An Experiment with Emotional Intelligence

I’ve been thinking of an idea that might make me and my colleagues play to our strengths for the rest of the year. I think we need to spend some time working out who we are as people, what our interests and strengths are and what we are terrible at or unwilling to do. If we can become more aware of our competences and incompetences, we can work more fluidly and allow each other the space, time and trust to develop things from our own perspective and expertise as part of an honest team. For example, I am a pretty disorganized person. I start a lot things that I don’t finish and I have trouble with keeping records. I need reminders about events and about deadlines for things that are not immediately important – in my opinion! But, will I change? Should I change? Do I have to change? These are my fundamental weaknesses, but I have many strengths too. Rather than try to eradicate my weaknesses or enforce that I do things in a way that does not come naturally, should I be trying to use my strengths as much as possible safe in the knowledge that there is support for the weaknesses?


  1. Cristina

    Hi Sam,

    The ideal situation would be to change what you perceive as weaknesses – we ask that from our students as well, more or less. After awareness stage comes the “planning” phase – what can I do to change that? (“If you ‘re not part of the solution then you’re part of the problem”- a quote that popped out of nowhere, H. Ford, I guess).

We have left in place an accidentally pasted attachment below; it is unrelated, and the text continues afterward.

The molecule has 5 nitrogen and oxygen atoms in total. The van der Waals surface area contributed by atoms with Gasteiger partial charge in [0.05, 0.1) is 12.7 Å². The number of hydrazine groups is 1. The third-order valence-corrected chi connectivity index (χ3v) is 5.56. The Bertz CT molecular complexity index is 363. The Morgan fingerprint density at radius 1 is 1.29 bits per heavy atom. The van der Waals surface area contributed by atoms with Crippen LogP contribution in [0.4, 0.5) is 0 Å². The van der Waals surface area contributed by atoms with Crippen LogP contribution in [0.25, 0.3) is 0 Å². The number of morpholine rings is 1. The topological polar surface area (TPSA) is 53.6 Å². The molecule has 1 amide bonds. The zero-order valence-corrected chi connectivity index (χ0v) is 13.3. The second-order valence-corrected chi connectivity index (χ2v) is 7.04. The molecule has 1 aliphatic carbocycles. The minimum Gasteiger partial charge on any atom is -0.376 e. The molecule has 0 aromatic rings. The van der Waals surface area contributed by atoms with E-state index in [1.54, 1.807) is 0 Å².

Fortunately, my colleague and I are complementary – she is the “organized”, meticulous one and I am the “creative” person. We alternate tasks and school duties and I am more than happy to have her by my side.
    As for the wider school community…we still need to work a lot on that. Time is a major obstacle and I honestly admit I know only my grade-level teachers as they are the ones I meet most frequently. That is the reason I created a school ning 🙂
    Thanks for reflecting on issues that sometimes slip our (busy) minds!

  2. Mr. Sam

    Hi Cristina,

    Thanks for your reply.

    Do you think we always need to change though? After the awareness stage, instead of saying “how can we change that” couldn’t we say “how can we support you?” or “how can we liberate you from worrying about that?”. I’m imagining that groups of teachers are all very different and, if aware of each other, can provide support for each other in different ways.

    I had a similar relationship with my last teaching partner, Chad Walsh, to the one you seem to have at the moment. We really complemented each other and, as a team, were far more effective than either of us was individually. You can read about Chad and I in Bill and Ochan Powell’s new book about teaching with emotional intelligence! The rest of the book is pretty good too!!!


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